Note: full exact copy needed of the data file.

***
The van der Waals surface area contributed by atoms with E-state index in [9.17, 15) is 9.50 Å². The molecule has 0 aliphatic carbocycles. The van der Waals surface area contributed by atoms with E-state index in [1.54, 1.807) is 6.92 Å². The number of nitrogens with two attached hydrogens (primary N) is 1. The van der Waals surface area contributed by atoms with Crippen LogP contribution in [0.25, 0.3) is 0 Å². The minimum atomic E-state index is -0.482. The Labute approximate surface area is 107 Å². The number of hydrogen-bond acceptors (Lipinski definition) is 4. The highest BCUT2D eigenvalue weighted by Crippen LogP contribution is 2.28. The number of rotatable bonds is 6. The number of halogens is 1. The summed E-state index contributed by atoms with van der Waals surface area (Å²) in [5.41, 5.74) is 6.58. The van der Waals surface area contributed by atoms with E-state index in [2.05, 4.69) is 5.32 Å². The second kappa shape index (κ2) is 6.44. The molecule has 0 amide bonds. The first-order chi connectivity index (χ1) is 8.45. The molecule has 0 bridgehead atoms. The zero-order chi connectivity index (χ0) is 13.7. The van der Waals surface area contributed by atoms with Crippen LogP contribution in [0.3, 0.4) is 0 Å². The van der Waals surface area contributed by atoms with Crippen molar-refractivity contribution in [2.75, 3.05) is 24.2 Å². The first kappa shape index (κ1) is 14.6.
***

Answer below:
The van der Waals surface area contributed by atoms with E-state index in [9.17, 15) is 9.50 Å². The molecule has 0 aliphatic carbocycles. The van der Waals surface area contributed by atoms with E-state index in [1.54, 1.807) is 6.92 Å². The number of nitrogens with two attached hydrogens (primary N) is 1. The van der Waals surface area contributed by atoms with Crippen LogP contribution in [0.25, 0.3) is 0 Å². The minimum atomic E-state index is -0.482. The Labute approximate surface area is 107 Å². The number of hydrogen-bond acceptors (Lipinski definition) is 4. The highest BCUT2D eigenvalue weighted by Crippen LogP contribution is 2.28. The number of rotatable bonds is 6. The number of halogens is 1. The summed E-state index contributed by atoms with van der Waals surface area (Å²) in [5.41, 5.74) is 6.58. The van der Waals surface area contributed by atoms with E-state index in [2.05, 4.69) is 5.32 Å². The second kappa shape index (κ2) is 6.44. The molecule has 0 amide bonds. The first-order chi connectivity index (χ1) is 8.45. The molecule has 0 bridgehead atoms. The zero-order chi connectivity index (χ0) is 13.7. The van der Waals surface area contributed by atoms with Crippen LogP contribution in [0.3, 0.4) is 0 Å². The van der Waals surface area contributed by atoms with Crippen molar-refractivity contribution in [2.75, 3.05) is 24.2 Å². The first kappa shape index (κ1) is 14.6.